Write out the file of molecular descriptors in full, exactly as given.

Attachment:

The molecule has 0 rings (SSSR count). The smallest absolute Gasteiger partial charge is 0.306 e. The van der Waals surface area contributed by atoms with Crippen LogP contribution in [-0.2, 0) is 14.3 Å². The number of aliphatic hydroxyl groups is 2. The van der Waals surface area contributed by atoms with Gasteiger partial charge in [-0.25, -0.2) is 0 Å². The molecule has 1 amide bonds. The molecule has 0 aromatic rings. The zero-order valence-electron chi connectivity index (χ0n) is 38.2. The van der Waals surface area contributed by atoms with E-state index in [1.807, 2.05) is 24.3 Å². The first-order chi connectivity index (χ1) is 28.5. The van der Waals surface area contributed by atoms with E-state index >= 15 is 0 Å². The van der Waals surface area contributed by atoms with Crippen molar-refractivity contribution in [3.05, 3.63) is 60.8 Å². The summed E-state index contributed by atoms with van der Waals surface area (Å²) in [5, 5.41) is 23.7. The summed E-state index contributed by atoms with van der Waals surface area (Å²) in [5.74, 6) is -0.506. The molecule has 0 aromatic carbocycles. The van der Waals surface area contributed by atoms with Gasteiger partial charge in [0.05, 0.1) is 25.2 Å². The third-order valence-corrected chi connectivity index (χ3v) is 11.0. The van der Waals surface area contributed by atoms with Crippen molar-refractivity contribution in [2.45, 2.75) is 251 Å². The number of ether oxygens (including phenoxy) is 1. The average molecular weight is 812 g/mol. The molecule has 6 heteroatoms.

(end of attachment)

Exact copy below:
The molecule has 0 rings (SSSR count). The smallest absolute Gasteiger partial charge is 0.306 e. The van der Waals surface area contributed by atoms with Crippen LogP contribution in [-0.2, 0) is 14.3 Å². The number of aliphatic hydroxyl groups is 2. The van der Waals surface area contributed by atoms with Gasteiger partial charge in [-0.25, -0.2) is 0 Å². The molecule has 1 amide bonds. The molecule has 0 aromatic rings. The zero-order valence-electron chi connectivity index (χ0n) is 38.2. The van der Waals surface area contributed by atoms with E-state index in [1.807, 2.05) is 24.3 Å². The first-order chi connectivity index (χ1) is 28.5. The van der Waals surface area contributed by atoms with E-state index >= 15 is 0 Å². The van der Waals surface area contributed by atoms with Crippen molar-refractivity contribution in [3.05, 3.63) is 60.8 Å². The summed E-state index contributed by atoms with van der Waals surface area (Å²) in [5, 5.41) is 23.7. The summed E-state index contributed by atoms with van der Waals surface area (Å²) in [5.74, 6) is -0.506. The molecule has 0 aromatic carbocycles. The van der Waals surface area contributed by atoms with Gasteiger partial charge in [0.05, 0.1) is 25.2 Å². The third-order valence-corrected chi connectivity index (χ3v) is 11.0. The van der Waals surface area contributed by atoms with Crippen molar-refractivity contribution in [2.45, 2.75) is 251 Å². The number of ether oxygens (including phenoxy) is 1. The average molecular weight is 812 g/mol. The molecule has 6 heteroatoms.